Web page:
# the “vacuously true” matter [duplicate]

I know the mathematical conditional's truth table ($P \Rightarrow Q$) is set this way : "the conditional" truth table

the talk is about the time when P is false. why did we choose the conditional to be true when P is false? I mean we could have said that it is T/F (or we don't know). because, when P is false, it is an argument that the conditional isn't related to. it is related to the argument where P is true. "because it isn't false" isn't a satisfying argument. and I can't see a logical proof of ($P \Rightarrow Q$) being equivalent to ($\lnot P \lor Q$) (that doesn't involve the truth table)(since the truth table is under question)

edit: I have read the" In classical logic, why is $(p\Rightarrow q)$ True if $p$ is False and $q$ is True? " and it didn't have a solution to my question and it doesn't address the possibility of T/F

## marked as duplicate by anomaly, Shailesh, Namaste, Claude Leibovici, Matthew ConroyNov 13 '16 at 19:10

• It makes the extension to predicate logic work right. That's the best motivation I have seen. – Ian Nov 12 '16 at 20:33
• Can we set up a FAQ for questions like this? It's asked so often, and I don't think there's an answer that satisfies the questioners. – anomaly Nov 12 '16 at 20:33
• See also the post implication and ordinary language. – Mauro ALLEGRANZA Nov 12 '16 at 20:44
• @ Mauro ALLEGRANZA , I see your point ,but then why did mathematicians choose the truth functional definition ? it is something that isn't a postulate nor proved. they could have chosen the non-truth functional definition which has the T/F when P is false link .. note: I am no expert. I'm just trying to understand. – someone Nov 13 '16 at 13:37

If we have to treat the conditional as a truth-funtional operator, then the one we picked is, for various reasons, the best one. Here is one quick argument for picking the truth-table definition that we do:

P is true, Q is false: this should of course be false

P is true, Q is true / P is false, Q is false: we want that $P \rightarrow P$ is a tautology, so we have to set both these entries to true to make that work.

P is false, Q is true: we would like to be able to show that $P \rightarrow Q$, therefore $Q \rightarrow P$ is not a valid inference ( that is, we don't want the conditinal to be 'symmetric' or commutative as a mathematician would say). Given the other values, the only way to make the conditinal non-commutativ would be to make the P False Q True entry True.

But you are right, there is no requirement to say that the conditional is truth-functional. That is, it is far from clear that the truth-value of a natural language conditional is a function of the truth-values of the antecedent and consequent, except in the case of the true antecedent plus false consequent of course: that should clearly be false. But take something like 'if snow is white, then bananas are yellow': do we consider that true just because both parts are true? Not clear. Or how about this: if Bob lives in Paris, then Bob lives in Germany. Well, if Bob does not live in Paris, then the material conditional would set this to true, yet any normal person would say this is false.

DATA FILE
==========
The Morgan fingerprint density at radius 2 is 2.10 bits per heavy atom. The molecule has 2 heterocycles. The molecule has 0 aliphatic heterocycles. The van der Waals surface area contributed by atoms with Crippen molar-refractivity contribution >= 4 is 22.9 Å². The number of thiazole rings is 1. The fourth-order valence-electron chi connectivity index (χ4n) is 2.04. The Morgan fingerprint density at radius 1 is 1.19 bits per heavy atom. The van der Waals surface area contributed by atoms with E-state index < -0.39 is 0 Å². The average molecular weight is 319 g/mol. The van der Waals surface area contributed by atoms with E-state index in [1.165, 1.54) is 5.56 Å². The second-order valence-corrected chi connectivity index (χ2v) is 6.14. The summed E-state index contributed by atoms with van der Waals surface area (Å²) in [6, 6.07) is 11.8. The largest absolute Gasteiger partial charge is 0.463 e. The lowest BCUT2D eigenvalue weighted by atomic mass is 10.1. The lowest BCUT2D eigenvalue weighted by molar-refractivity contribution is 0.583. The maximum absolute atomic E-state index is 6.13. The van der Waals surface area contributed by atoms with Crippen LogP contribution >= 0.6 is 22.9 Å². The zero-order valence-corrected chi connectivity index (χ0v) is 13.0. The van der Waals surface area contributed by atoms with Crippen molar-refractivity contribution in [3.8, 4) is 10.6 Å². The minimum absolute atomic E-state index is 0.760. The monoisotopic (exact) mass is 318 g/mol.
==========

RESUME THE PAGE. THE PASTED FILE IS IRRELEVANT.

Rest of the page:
So yes, there are clear mismatches between the way conditionals are used in natural language, and the mathematically defined truth-function, called the material conditional, that we usually use to analyze such conditionals. It is really not unlike any other case where we try to capture something real using mathematical definitions: the definitions are not always perfect, but are often 'good enough', e.g. If I use euclidian geometry on the surface of the earth, it is usually 'good enough', even though it is only a very close approximation.

Still, the mismatch between the natural language conditional and the material conditional can lead to some really counterintuitive results, so this is called the paradox of te material conditional. Here is an example: according to truth-functional logic, we have the following equivalence $(P \land Q) \rightarrow R \Leftrightarrow (P \rightarrow R) \lor (Q \rightarrow R)$. But if you fill in 'Pat is male' for P, 'Pat is unmarried' for Q, and 'Pat is a bachelor' for R, you will find yourself agreeing with the left side, but not with the right side.

Now, for reasons like these, we could indeed decide to leave the truth-value of the conditional undetermined, and that is what some logicians do. But for many practical purposes, the material conditionalis 'good enough', and it certainly makes our mathematical lives easier: as long as you understand the situations in which the truth-functional analysis is 'good enough', then go ahead and use it. But don't use it when it is not good enough, just like there are times when you should not use euclidian geometry or newtonian physics or statistical analyses, when the assumptions or axioms that go into those methods, definitions, or theorems don't apply to the situation you are analyzing.

So, my best advice is to regard truth-functional logic as a tool. And, just as we learn when it is a good time to use a hammer, and when it is not (and maybe should use a screwdriver instead), an experienced logician will know when it is appropriate to use truth-functional analysis, and when it is not.

• Thank you for this great explanation ,but for what reasons, the ($\lnot P \lor Q$) was picked as the best definition for the conditional ($P \Rightarrow Q$) ? – someone Nov 13 '16 at 18:29
• @someone I added one quick argument. The comments and answers to questions that are seen as duplicate or related to your question will probably have many more arguments. – Bram28 Nov 13 '16 at 19:09